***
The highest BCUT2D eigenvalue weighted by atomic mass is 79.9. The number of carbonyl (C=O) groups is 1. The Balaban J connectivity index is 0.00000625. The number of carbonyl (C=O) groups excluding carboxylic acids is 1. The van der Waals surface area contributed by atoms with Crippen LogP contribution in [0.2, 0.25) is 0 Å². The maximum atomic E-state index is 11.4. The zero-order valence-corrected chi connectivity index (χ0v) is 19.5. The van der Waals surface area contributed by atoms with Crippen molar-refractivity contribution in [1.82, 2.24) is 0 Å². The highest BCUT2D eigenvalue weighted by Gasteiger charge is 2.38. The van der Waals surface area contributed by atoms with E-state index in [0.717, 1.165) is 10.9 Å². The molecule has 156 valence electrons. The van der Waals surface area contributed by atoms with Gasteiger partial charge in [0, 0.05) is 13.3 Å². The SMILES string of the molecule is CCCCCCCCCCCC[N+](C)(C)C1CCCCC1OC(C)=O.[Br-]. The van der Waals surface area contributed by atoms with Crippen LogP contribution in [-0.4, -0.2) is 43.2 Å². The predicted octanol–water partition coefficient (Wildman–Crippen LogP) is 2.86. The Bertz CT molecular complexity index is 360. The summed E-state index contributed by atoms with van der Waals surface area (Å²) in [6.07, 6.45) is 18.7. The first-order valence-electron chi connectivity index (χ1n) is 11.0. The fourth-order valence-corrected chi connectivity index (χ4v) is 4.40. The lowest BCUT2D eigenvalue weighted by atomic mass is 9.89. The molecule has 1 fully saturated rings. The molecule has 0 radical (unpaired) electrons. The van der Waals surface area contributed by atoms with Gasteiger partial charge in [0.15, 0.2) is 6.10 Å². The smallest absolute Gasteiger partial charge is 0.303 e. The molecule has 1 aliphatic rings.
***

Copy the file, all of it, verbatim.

The highest BCUT2D eigenvalue weighted by atomic mass is 79.9. The number of carbonyl (C=O) groups is 1. The Balaban J connectivity index is 0.00000625. The number of carbonyl (C=O) groups excluding carboxylic acids is 1. The van der Waals surface area contributed by atoms with Crippen LogP contribution in [0.2, 0.25) is 0 Å². The maximum atomic E-state index is 11.4. The zero-order valence-corrected chi connectivity index (χ0v) is 19.5. The van der Waals surface area contributed by atoms with Crippen molar-refractivity contribution in [1.82, 2.24) is 0 Å². The highest BCUT2D eigenvalue weighted by Gasteiger charge is 2.38. The van der Waals surface area contributed by atoms with E-state index in [0.717, 1.165) is 10.9 Å². The molecule has 156 valence electrons. The van der Waals surface area contributed by atoms with Gasteiger partial charge in [0, 0.05) is 13.3 Å². The SMILES string of the molecule is CCCCCCCCCCCC[N+](C)(C)C1CCCCC1OC(C)=O.[Br-]. The van der Waals surface area contributed by atoms with Crippen LogP contribution in [-0.4, -0.2) is 43.2 Å². The predicted octanol–water partition coefficient (Wildman–Crippen LogP) is 2.86. The Bertz CT molecular complexity index is 360. The summed E-state index contributed by atoms with van der Waals surface area (Å²) in [6.07, 6.45) is 18.7. The first-order valence-electron chi connectivity index (χ1n) is 11.0. The fourth-order valence-corrected chi connectivity index (χ4v) is 4.40. The lowest BCUT2D eigenvalue weighted by atomic mass is 9.89. The molecule has 1 fully saturated rings. The molecule has 0 radical (unpaired) electrons. The van der Waals surface area contributed by atoms with Gasteiger partial charge in [0.15, 0.2) is 6.10 Å². The smallest absolute Gasteiger partial charge is 0.303 e. The molecule has 1 aliphatic rings.